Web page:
Digital elevation models in the marine domain : investigating the offshore tsunami hazard from submarine landslides
Tappin, David R.. 2010 Digital elevation models in the marine domain : investigating the offshore tsunami hazard from submarine landslides. In: Fleming, Claire; Marsh, Stuart; Giles, Jeremy, (eds.) Elevation models for geoscience. London, UK, Geological Society of London, 81-101. (Geological Society Special Publication, 345).Full text not available from this repository. (Request a copy)
Digital elevation models (DEMs) of seabed relief are now commonly available at a number of scales. On a global scale three-dimensional (3D) relief maps of the ocean floor are derived from satellite gravity measurements validated by single-beam echo soundings. On a smaller, more local, scale, the development of multibeam bathymetric mapping technology provides detailed seabed data from which DEMs are derived. Over the past 30 years multibeam bathymetry has replaced single-beam echo soundings as the main tool used to map the sea floor. Multibeam bathymetry has revolutionized our ability to interpret seabed morphology. It has the capability to provide complete seabed coverage and gives a 3D visualization of the seabed not previously available. DEMs derived from multibeam are comparable to those on land. One aspect of the improved seabed visualization is in mapping marine geohazards. Here three DEMs, from Papua New Guinea, Hawaii and the Indian Ocean, are presented. These DEMs have been used to investigate submarine seabed failure and volcanic flank collapse in the context of their tsunami hazard. For these three areas the DEMs contribute to an improved interpretational capability in marine geohazards. In addition, the DEMs underpin newly developed modelling methodologies of landslide-generated tsunami.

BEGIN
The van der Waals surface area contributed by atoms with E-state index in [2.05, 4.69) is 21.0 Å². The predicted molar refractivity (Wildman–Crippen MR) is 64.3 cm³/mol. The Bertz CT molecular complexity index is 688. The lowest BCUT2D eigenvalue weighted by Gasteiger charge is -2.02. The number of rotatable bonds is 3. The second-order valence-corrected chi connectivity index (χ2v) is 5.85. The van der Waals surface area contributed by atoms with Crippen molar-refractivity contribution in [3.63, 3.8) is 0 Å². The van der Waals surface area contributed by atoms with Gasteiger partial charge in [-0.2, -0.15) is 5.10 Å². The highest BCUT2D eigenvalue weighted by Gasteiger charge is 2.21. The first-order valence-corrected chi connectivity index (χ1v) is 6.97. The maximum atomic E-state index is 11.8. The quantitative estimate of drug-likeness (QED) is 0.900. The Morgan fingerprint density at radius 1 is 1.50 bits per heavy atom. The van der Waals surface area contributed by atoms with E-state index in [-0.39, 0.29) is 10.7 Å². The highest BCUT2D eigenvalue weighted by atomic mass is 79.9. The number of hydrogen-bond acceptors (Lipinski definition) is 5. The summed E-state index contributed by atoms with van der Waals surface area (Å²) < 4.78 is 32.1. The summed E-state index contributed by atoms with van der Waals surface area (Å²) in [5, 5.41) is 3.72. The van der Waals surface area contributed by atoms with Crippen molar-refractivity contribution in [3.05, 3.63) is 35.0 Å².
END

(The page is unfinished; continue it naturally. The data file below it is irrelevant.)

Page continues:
|Item Type:||Publication - Book Section|
|Digital Object Identifier (DOI):||10.1144/SP345.10|
|Programmes:||BGS Programmes 2010 > BGS Corporate|
|Date made live:||24 Jun 2011 08:53|
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